DECATUR – An analysis of noise ordinance violations by race reveals that the majority of people arrested in recent years are black, but city officials say race is not a factor in enforcement.
The 11-year-old city ordinance prohibits music that can be heard from 75 feet or farther from a vehicle. Violators face fines of $250 each to the car's owner and driver, or $500 if they are the same person, and the vehicle is confiscated until the fine is paid.
Violators also must pay towing fees, which can accumulate for every day they do not pick up their vehicles.
A group of residents appeared at the Decatur City Council meeting Monday to express concerns, not about the ordinance, but about the towing of vehicles, which they said was an unnecessarily harsh punishment.
Decatur Township Supervisor Lisa Stanley also said some residents told her that they felt blacks were treated more severely under the law than whites, and she asked for a breakdown of the violators by race.
The Herald & Review sought the same information, which the Decatur Police Department provided this week.
So far in 2014, 80 people have been cited for having their music too loud. Of those, 55 were African-American, 22 were white, one was Hispanic and two were classified as “other.”
Last year, 120 arrests for the ordinance violation took place. Of those, 85 were black, 33 were white, one was Hispanic and one was considered “other.” In other words, roughly 70 percent of the people arrested for the violation were black in a community where the total population is about 23 percent black, according to the U.S. Census Bureau.
Looking at the numbers, Stanley said she was saddened.
“I would really hate to think that (African-Americans) are targeted, but how do you explain this?” she said.
Stanley reiterated that she believes in the need for a noise ordinance and does not disagree with large fines for the offense, but hopes the council will reconsider the towing portion of the punishment.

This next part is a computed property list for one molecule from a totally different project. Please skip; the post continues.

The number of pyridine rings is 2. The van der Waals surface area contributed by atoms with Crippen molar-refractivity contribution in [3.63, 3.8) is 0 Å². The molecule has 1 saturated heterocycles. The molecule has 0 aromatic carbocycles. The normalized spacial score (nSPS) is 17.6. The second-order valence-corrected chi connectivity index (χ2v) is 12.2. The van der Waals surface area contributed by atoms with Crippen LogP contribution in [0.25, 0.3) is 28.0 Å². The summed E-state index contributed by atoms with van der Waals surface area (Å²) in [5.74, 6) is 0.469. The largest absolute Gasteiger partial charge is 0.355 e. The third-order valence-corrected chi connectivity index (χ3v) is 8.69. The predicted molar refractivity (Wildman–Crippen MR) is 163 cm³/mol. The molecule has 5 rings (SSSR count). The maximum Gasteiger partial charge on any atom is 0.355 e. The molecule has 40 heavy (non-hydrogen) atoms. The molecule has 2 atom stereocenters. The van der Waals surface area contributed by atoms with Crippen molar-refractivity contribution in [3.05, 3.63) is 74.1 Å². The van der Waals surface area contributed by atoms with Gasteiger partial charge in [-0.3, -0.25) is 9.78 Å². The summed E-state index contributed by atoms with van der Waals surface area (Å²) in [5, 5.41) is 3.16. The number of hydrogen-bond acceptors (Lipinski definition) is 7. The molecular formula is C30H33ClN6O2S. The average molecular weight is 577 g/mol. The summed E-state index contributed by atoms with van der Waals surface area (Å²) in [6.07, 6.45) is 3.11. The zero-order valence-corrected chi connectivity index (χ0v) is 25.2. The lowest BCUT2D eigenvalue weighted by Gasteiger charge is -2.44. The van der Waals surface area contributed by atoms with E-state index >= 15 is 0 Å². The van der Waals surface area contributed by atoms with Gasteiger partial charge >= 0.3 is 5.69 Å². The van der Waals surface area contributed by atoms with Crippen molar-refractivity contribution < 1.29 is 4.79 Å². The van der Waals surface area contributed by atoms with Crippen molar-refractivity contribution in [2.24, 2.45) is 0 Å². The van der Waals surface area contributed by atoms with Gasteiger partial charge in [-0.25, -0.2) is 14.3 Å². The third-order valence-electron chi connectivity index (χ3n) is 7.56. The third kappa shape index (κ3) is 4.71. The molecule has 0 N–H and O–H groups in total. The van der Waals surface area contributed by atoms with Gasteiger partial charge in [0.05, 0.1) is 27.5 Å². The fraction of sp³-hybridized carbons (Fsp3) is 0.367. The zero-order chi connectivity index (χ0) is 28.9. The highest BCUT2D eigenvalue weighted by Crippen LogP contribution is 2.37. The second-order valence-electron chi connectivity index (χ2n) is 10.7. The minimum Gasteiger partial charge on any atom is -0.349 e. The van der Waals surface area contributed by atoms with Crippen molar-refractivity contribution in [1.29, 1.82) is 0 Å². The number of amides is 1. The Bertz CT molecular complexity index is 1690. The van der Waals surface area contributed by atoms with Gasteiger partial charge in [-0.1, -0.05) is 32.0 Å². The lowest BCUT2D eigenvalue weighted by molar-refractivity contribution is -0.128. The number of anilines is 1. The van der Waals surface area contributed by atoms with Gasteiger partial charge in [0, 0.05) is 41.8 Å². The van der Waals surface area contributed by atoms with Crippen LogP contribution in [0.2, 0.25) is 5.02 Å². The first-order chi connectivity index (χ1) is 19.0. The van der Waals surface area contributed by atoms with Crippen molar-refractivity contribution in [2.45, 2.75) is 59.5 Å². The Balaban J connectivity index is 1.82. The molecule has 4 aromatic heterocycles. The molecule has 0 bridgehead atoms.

Decatur Police Deputy Chief Jim Chervinko said most of the time, officers cannot tell the race of a vehicle's driver from the distance at which they notice the loud music. While the ordinance sets a distance of 75 feet, Chervinko said he has seen reports where the officer heard the music from as far as 270 feet, nearly the length of a football field.
“I truly do not believe that we are singling out people due to their race,” he said. “It's solely based on, the officer hears the loud music, they look and see what car is coming from and from that a traffic stop is made.”
Officers might notice the loud music while sitting at an intersection watching for other violations, such as speeding or running a red light, Chervinko said. At other times, they might respond to complaints from residents who call about the loud music of cars in the neighborhood.
The number of violations appears to have dropped in the years since the ordinance went into effect.
Between May 2004 and May 2005, the first full fiscal year that the ordinance existed, 166 citations were written, according to Herald & Review archives. Chervinko was quoted in a May 2008 story as saying the department issued “well over” 300 tickets in the preceding 11 months.
City Manager Ryan McCrady said it is important to consider the context of the ordinance's establishment in 2003, when residents complained about music so loud it shook houses.
“Without a doubt, the town is quieter. The quality of life and the impact on quality of life from loud music has gone down over the years. I think the ordinance is to be credited for that,” he said. “The question of whether the punishment is too severe or not will have to be sorted out by the city council, and I believe they'll take the time and look into it.”
McCrady said he did not know of a reason why a disproportionate number of African-Americans were cited for loud music, but he stressed that he would never tolerate racial profiling from any city employees in any aspect of their jobs.
“I do not have anything to tell me that race is a factor in the enforcement of this ordinance,” he said. “I understand the data that the citations show. I do understand that, but our police department does not have a history of being involved in racial profiling.”
He said that several council members had indicated an interest in discussing the issue further, and they are waiting to hear from individuals on both sides of the issue before making a decision. Some people already have called his office to express their views, he said, and many are in support of the ordinance remaining the way it is.
McCrady said anyone who wanted to voice their opinion could call his office at (217) 424-2801.
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